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Global Health Research Portfolio - Theory of Change



NIHR has developed a Theory of Change to visually represent the Global Health Research Portfolio and the logic through which the portfolio aims to bring about its intended outcomes and impacts. 

Although Theories of Change are inevitably simplifications of a complex reality, the process of developing them can help to collectively clarify the intended outcomes of an intervention, strategy or policy, identify any underlying assumptions and risks, and can be used for evaluating how our expectations played out and to understand why something works or doesn’t work in the way we initially intended or expected.


This Theory of Change has been developed collaboratively through a series of workshops with key stakeholders including the Department of Health and Social Care (DHSC)’s Global Health Research team, NIHR Coordinating Centres, other strategic delivery partners and award holders. The Theory of Change has also been reviewed against the existing literature on pathways to health research impact.

Theory of Change

View an accessible version of the Theory of Change image

This Theory of Change is a visual representation of the logic through which the NIHR Global Health Research Portfolio aims to bring about its intended outcomes and impacts. The Theory of Change is presented in the form of a flow diagram that links inputs, activities, outputs, outcomes and impacts.

The first stage focuses on inputs (consisting of Official Development Assistance [ODA] funding, DHSC/NIHR, co-funder and delivery partners, in-kind inputs, and researchers in low and middle income countries [LMICs] and the UK). These inputs then feed into the second stage consisting of three activity strands:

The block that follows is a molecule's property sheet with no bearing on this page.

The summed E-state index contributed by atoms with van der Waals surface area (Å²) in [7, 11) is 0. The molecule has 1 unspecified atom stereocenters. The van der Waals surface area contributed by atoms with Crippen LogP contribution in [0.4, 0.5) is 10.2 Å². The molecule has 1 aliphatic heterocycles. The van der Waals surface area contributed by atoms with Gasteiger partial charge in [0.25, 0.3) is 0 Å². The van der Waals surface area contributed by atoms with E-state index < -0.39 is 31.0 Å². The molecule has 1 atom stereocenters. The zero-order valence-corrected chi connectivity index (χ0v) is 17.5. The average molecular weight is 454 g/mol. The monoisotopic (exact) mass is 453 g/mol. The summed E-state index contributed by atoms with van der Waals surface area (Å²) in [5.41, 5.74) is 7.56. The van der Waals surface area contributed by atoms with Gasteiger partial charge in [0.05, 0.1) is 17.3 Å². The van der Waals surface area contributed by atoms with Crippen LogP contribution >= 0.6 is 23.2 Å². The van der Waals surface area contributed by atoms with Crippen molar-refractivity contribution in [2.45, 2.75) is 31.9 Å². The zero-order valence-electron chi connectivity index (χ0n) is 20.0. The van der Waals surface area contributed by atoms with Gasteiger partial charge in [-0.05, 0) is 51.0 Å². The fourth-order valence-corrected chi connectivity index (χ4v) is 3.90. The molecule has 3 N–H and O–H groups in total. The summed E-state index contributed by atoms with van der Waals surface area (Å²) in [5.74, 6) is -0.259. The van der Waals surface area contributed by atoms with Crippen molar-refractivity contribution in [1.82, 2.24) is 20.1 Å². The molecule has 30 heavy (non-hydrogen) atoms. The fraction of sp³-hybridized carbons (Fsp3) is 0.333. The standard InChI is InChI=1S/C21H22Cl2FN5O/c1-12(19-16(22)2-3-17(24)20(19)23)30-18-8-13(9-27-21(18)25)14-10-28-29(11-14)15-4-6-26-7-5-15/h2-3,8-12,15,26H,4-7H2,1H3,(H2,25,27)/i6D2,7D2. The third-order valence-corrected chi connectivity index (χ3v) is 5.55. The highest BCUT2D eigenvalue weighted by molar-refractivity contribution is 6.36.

• Programmes (NIHR commissioned research calls)
  • Partnerships (collaborations with other funders)
  • People (training and development of researchers and research enabling staff) 

Note that the People strand overlaps with Programmes and Partnerships, because both entail capacity strengthening elements.

There is an arrow indicating the causal flow linking the activities to the third stage – this consists of the intended short-term outputs, which are the tangible, measurable products, goods and services resulting from the activities. For the Global Health Research Portfolio, outputs consist of two main strands:

  • any research outputs (such as publications, policy briefs, social media outputs) leading to dissemination and knowledge exchange activities
  • UK and LMIC capacity strengthening activities, and establishing and/or strengthening equitable research partnerships and thematic networks (defined in line with Sustainable Development Goal [SDG] 17 – ‘Enhance North-South, South-South and triangular regional and international cooperation on and access to science, technology and innovation and enhance knowledge sharing on mutually agreed terms’).

There is a feedback loop from research and capacity strengthening outputs back to stage two activities, as these will help inform future research investments.

In the fourth stage (mid term outcomes, approximately 3-10 years), we would expect to see stage three dissemination and knowledge exchange activities contributing towards policy makers, practitioners and the public accessing these research findings and awareness being raised. This may then result in findings influencing policy, practice, and individual and community behaviour in LMICs (although other external factors will also be influencing decision making).

In the fifth stage (long term impacts, approximately 10-25 years), we would expect these changes in policy, practice and behaviour to contribute towards strengthened health systems and increased individual and community capacity for health promotion and disease prevention. Ultimately, we expect these to contribute towards improved health and wellbeing in LMICs by 2030 (in line with SDG 3) and contribute towards economic development and welfare in LMICs.